Every Thursday I post some news from the outside world, to reassure fellow gamers that the public at-large still thinks kindly of us.
This week I’ve got quite a few here because this is my first post. After this I’ll be posting weekly, so it won’t be so overloaded…
D&D’s 40th ANNIVERSARY BLITZ
Of course there would be a lot of attention on the now-legendary Gygax/Arneson creation.
A Game as Literary Tutorial
by Ethan Gilsdorf, The New York Times, July 13
D&D “has influenced a generation of writers” including pop culture icons George R.R. Martin, Dan Harmon, Matt Groening and Stephen Colbert. For Pulitzer-winning playwright David Lindsay-Abaire, being a Dungeon Master was “some of the very first writing I did,” as he learned plot and character development through the game.
Cited is D&D’s ability to “help build the skills to work collaboratively and to write collaboratively.” Another great point I liked about the article is that it showed all fictional worlds need rules that are adhered to if they’re going to be an immersive experience.
A Visit to the Basement Where Dungeons & Dragons was Born
By Ethan Gilsdorf, BoingBoing.com, July 18
The second of two Ethan Gilsdorf-penned celebrations of D&D. This one presents Jon Peterson’s exclusive video tour of the basement (of course it was in a basement) where E. Gary Gygax and Dave Arneson set out on their first adventures.
Dungeons and Dragons Saved My Life
by John Michaud, The New Yorker, July 16
In honor of D&D’s 40th anniversary, The New Yorker provides a retrospective of how D&D created the RPG genre and revolutionized the way we play games.
Instead of pieces or figurines, there were characters—avatars—who the players inhabited; instead of a board or a terrain table, there was a fictional world that existed in the shared imaginations of those who were playing; and instead of winning and losing, there was, as in life, a sequence of events and adventures that lasted until your character died. These concepts are now commonplace…but four decades ago they were revolutionary.
It’s a great reminder, too, that this cottage industry grew out of Gary Gygax’s experiences with miniature-based wargaming. But instead of moving masses of troops around a landscape, Gygax & friend created a new genre where players controlled just one character (and maybe a few NPCs…).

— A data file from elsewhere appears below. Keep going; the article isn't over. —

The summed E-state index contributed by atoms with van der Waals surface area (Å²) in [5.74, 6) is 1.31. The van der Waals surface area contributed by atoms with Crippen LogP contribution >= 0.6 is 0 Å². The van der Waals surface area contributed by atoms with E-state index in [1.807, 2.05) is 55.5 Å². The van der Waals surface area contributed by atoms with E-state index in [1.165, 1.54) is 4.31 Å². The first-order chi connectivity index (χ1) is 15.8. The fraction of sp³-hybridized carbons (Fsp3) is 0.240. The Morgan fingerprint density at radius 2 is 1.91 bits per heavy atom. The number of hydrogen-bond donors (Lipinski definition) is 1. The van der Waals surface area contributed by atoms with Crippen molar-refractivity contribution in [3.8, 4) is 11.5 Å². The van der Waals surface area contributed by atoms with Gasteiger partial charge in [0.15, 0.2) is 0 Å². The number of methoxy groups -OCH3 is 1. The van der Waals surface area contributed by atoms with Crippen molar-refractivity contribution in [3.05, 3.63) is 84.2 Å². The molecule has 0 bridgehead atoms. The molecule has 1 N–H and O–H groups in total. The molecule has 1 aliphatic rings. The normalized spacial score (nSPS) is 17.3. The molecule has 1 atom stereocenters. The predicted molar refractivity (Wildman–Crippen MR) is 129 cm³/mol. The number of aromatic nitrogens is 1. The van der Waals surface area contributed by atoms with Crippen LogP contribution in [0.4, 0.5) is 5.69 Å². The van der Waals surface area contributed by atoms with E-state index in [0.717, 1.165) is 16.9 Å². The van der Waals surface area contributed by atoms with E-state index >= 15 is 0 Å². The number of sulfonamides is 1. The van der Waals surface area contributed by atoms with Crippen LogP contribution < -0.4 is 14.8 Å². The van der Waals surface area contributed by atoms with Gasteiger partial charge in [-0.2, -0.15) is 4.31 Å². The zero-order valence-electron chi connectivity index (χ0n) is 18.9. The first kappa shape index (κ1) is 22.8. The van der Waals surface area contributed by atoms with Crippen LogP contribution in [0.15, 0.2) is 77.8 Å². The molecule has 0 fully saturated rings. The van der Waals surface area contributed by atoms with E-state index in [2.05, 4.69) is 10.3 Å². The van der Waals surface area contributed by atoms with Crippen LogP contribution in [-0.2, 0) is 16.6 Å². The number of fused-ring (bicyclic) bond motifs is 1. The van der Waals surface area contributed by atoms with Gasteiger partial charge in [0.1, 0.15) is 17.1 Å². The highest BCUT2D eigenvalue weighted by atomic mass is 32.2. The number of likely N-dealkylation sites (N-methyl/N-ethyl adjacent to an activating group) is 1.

A BUNCH OF NON-D&D STUFF…
Here’s How Hasbro Decides Which Toys It Will Turn Into Movies
by Kirsten Acuna, Business Insider, July 15th
Acuna speaks with Hasbro CMO John Frascotti. Just your typical puff piece about a typical megacorporation. You gotta admit, though, Hasbro makes a couple good ‘gateway’ games…
Talk to Your Doctor About Board Games; aka Board Games RX
by Clever Move, YouTube, July 21st
Produced as a pharmaceutical commercial. We need more of this in our lives. I’m talking about videos…
Diplomacy tournament on This American Life
by Ira Glass, thisamericanlife.org, July 25th
NPR host Ira Glass talks to Grantland.com writer David Hill about the board game Diplomacy. During Hill’s exploration of the game’s complexities, he decided to join a national tournament. Since he didn’t understand the game all that well, he partnered up with an actual diplomat (US Ambassador Dennis Ross) for the World Championships in North Carolina.
The link takes you to the audio as well as the transcript.
For reference, here’s the original Grantland article that inspired Glass’s piece.
The 75-Year Saga Behind a Game That Teaches Preschoolers to Code
by Cade Metz, Wired.com, July 24th
Robot Turtles, a product of KickStarter, is subtitled “The Game for Little Programmers!” It was picked up by ThinkFun (the perfect choice for publisher) and is now hitting the shelves at Big Box retailers. This instant success had its first seed planted over 75 years ago.
Way back in 1937, drawing on new concepts of Boolean algebra that would drive the digital circuits at the heart of the computer revolution, Keister mapped out an electronic tic-tac-toe machine—what Bill Ritchie calls “literally the first computer game in the history of the world”—and this inspired a whole family of logic puzzles based on the ide of digital information.